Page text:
If Indian companies are to partner with the best in the world, and aspire to become true Indian multinationals (MNCs), they need to have in place systems to detect and report economic crimes. Senior management too need to come clean and encourage whistle-blowing.
These sentiments have been expressed by PricewaterCoopers (PwC) India partner (corporate finance and recovery) Ashwani Puri on the occasion of the release of PwC’s economic crime survey for the country as a part of the global one for 2003. Indian companies have been included in the annual survey for the first time.
The survey has shown that while 53 per cent of domestic firms perceive corruption and bribery as the most prevalent economic crime, only 11 per cent reported suffering from the same. Financial misrepresentation, asset misappropriation and product piracy are the other types of crimes perceived as taking place.
While the survey could not quantify the losses occurring due to such frauds, staff morale, business relationships, reputation and brand image have been seen as the resulting major damages. While auditors detect about 40 per cent of all frauds, most others are unveiled by tip-offs or by accident. 85 per cent of respondents report having taken measures to ensure they are less exposed to economic crime.
Mr Puri told FE, “The significant conclusions one can draw from this survey are unwillingness of management to admit being victims of such crime, poor detection systems leading to lower reporting and acceptance of certain classes of offences as economic crimes.”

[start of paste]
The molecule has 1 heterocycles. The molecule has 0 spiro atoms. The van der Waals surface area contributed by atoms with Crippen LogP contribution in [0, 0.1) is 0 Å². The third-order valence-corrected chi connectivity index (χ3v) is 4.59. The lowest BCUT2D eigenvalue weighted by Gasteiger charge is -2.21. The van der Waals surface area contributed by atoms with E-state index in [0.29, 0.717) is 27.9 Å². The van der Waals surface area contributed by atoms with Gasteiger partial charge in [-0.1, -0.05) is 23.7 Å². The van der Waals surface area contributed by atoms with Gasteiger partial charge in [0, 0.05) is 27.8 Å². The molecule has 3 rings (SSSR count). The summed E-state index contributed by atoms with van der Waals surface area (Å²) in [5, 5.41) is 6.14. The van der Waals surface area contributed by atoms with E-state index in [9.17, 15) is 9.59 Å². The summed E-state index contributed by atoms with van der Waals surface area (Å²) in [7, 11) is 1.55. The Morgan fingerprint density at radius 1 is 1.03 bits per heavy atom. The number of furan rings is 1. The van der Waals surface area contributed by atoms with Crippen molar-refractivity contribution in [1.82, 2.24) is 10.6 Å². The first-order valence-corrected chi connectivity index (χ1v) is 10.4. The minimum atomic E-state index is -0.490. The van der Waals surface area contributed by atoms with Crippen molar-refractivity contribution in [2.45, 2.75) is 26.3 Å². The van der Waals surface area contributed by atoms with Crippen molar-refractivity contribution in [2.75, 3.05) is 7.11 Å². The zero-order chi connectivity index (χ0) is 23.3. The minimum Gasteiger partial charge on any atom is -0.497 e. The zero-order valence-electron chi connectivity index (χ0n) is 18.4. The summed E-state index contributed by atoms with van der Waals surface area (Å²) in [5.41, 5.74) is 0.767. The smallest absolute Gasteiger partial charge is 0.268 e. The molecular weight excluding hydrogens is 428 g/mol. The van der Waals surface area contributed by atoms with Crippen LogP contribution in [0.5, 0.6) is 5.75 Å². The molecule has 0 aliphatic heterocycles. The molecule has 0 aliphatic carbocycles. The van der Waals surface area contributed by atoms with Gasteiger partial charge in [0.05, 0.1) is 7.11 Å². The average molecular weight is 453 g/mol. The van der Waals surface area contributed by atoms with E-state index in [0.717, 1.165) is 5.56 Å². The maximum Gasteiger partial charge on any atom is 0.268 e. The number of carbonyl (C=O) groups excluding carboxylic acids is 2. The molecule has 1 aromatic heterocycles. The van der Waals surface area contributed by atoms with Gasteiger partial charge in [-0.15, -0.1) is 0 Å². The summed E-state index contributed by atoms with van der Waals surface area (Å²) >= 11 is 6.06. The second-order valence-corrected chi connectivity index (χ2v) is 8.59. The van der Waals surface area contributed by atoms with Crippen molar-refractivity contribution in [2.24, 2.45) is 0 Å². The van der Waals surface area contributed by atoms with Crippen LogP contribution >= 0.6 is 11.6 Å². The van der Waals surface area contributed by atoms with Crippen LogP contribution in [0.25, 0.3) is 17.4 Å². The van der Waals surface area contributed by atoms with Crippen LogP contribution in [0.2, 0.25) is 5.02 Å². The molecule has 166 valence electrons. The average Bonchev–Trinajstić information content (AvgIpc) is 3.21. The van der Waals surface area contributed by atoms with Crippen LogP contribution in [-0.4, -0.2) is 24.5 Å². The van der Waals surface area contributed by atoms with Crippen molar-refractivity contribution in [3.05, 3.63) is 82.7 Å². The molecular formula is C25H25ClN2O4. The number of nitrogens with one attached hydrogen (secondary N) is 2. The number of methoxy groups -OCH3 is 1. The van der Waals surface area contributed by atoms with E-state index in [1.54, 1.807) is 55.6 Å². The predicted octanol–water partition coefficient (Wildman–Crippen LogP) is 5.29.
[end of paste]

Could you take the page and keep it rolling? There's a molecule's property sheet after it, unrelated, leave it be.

He referred to these certain classes as those where the senior management and promoters were themselves involved but are seen as inevitable and acceptable in business. “The other mistake managements make is defining thresholds of crimes, and treating these differently. There has to be uniformity,” he said. “The level of reporting is seen to be higher in larger companies. While delegation is necessary to manage larger companies, trusting individuals has to be backed by robust systems to maximise fraud detection,” added Mr Puri.
“While companies may be introducing systems to encourage and protect whistleblowers, it is easier said than done. Managers have to ensure they walk the talk to ensure action is taken. Managements have to go beyond stopping at codes at ethics and have clear policies and systems in place to show what they mean and invest in training senior management to detect fraud,” he said.
“While intangibles like code of ethics are increasingly being introduced by companies, it is mostly those who have been victims of economic crimes who are taking serious steps to avoid future occurrences. The Asia region has culturally been seen as corrupt, but global best practices, government legislation and stakeholder pressure is forcing more and more senior management to clean up their own act,” said Mr Puri.
“Indian managements and promoters too need to draw a line somewhere, and be seen to be clean, to ensure they partner the best and ensure high growth,” he concluded.